The Fitbit Force is designed with comfort in mind, despite being largely a fitness device, which, for many, is at the very end of their comfort tethers. Fitness has developed a strange concept that it is only for the select few however the human body is, by design, always striving to be in homeostasis.
The newest craze in the fitness and technology market is this nifty little gadget, a sleek wristband to keep wearers motivated and well informed. A huge plus point is that the wearer is informed with his/her own data, and while this is common to most new fitness self-trackers, it is important to remember that you are still going to have to actually do the work- just wearing it as a statement or for ‘motivation’ (dormant or active) is not the whole deal.
The Fitbit force keeps itself updated with the moment, keeping you motivated in real time. Not only does the tracker keep up with the amount of stories you climb (stairs) but it also keeps you informed with how much sleep you are getting. Calories burned, distance travelled and active minutes through out the day are also tracked and, being in real time, the information is always ‘at hand.’ As a sneaky extra, the clever design incorporates a silent, vibrating alarm to ease the sleeper from dreams and into morning fitness.
There is one feature reviewers have been unenthusiastic about – the difficulty of attaching it to the wrist. A plastic clasp fastens the Force to the wrist but many have complained that it is difficult to actually get the clasp to well, clasp. Once the clasp is secure, the designers have integrated comfort for the wearer to forget that it is on, wearing the water-resistant band for every waking, and sleeping, moment.
The design itself exudes minimalist contemporary elements; sleek, slim and barely there yet incredibly efficient. The wearable fitness tracker has a bright OLED display.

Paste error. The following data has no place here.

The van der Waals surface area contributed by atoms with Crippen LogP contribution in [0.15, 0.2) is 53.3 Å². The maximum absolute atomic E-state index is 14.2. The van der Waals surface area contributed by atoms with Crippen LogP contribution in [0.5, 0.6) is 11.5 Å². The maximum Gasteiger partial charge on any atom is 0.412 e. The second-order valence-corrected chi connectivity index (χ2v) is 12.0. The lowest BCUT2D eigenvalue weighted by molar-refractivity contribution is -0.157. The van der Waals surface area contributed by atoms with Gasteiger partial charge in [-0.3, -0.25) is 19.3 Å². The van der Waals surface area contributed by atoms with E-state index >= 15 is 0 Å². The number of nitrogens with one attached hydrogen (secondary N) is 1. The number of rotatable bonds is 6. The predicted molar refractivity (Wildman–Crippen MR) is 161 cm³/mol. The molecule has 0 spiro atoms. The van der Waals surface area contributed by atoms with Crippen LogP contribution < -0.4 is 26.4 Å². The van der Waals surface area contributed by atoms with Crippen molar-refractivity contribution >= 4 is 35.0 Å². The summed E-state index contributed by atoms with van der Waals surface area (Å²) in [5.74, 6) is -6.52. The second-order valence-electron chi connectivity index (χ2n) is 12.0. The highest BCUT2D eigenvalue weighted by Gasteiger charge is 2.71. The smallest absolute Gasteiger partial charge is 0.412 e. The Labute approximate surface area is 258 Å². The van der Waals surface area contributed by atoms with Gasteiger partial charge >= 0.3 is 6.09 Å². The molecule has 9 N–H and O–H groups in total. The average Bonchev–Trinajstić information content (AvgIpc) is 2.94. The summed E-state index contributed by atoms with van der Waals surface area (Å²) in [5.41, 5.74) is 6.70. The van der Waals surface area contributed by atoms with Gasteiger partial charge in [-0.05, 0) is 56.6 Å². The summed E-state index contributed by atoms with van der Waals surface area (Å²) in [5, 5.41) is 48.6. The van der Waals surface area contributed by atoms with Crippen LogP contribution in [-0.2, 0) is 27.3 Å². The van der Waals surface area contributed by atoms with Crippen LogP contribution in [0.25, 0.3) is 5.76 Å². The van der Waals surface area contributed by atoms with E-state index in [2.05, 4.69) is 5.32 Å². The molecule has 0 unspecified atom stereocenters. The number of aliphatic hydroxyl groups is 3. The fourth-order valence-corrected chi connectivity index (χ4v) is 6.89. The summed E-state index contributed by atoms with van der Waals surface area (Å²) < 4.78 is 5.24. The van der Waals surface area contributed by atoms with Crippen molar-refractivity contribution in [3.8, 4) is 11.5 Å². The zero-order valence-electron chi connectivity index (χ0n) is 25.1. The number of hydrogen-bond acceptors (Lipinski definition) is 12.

It has ben dubbed as one of the smartest fitness trackers yet, but why?
The bright OLED display enables the wearer to check time and progress with a swift glance even in direct sunlight. A new altimeter tracks how many stairs you climb each day. Sleep tracking technology to track how well and how much you have slept; in relation to your workout this can be beneficial information. The Force uses movement to read and track sleeping patterns. Both pressing and holding the button on the band or by igniting Sleep mode through the mobile app engage the function. It then emits a soft buzz while a stopwatch icon comes up on screen. By most reviews, the Force worked well with measuring light or deep sleeping rhythms and is a comfort to wear, even in the sensitive time of sleep.
The Force encompasses a rubber strap with a smooth, glossy black screen on top. On the side there is a small button used to change to the different metrics: active minutes, stairs climbed, calories burned, distance, steps and time.
The Force weighs in at 1.15 ounces, 5 times the weight of its rival, the Withings Pulse. Although the weight is more, the design is so that the wristband is less prominent and more coherent with the human body. Unlike the Pulse, however, the Force does not measure heart rate. This is an interesting feature to omit in a fitness tracker and is a strike against the Force.
For now, the Force is only available in the colors black and slate. The two sizes to choose from are small and large, and can be seen on their website.
The jury on the Force has decided it to be a worthy and smart addition to the ever-growing hall of intuitive technology. The price sits pretty at $129 and as a little extra, rewards the wearer at the end of the day with a little vibrating dance and animation on screen when set goals and targets have been reached. The comfort of the Fitbit Force is indeed one of the greatest plus points of this fitness tracker and the sleek design is sure to win over the hearts of many tech savvy and fashion conscious fitness folks. Whether or not it actually boosts a fitness regime that is sustainable is up to the amount of effort and energy the wearer is prepared to put in.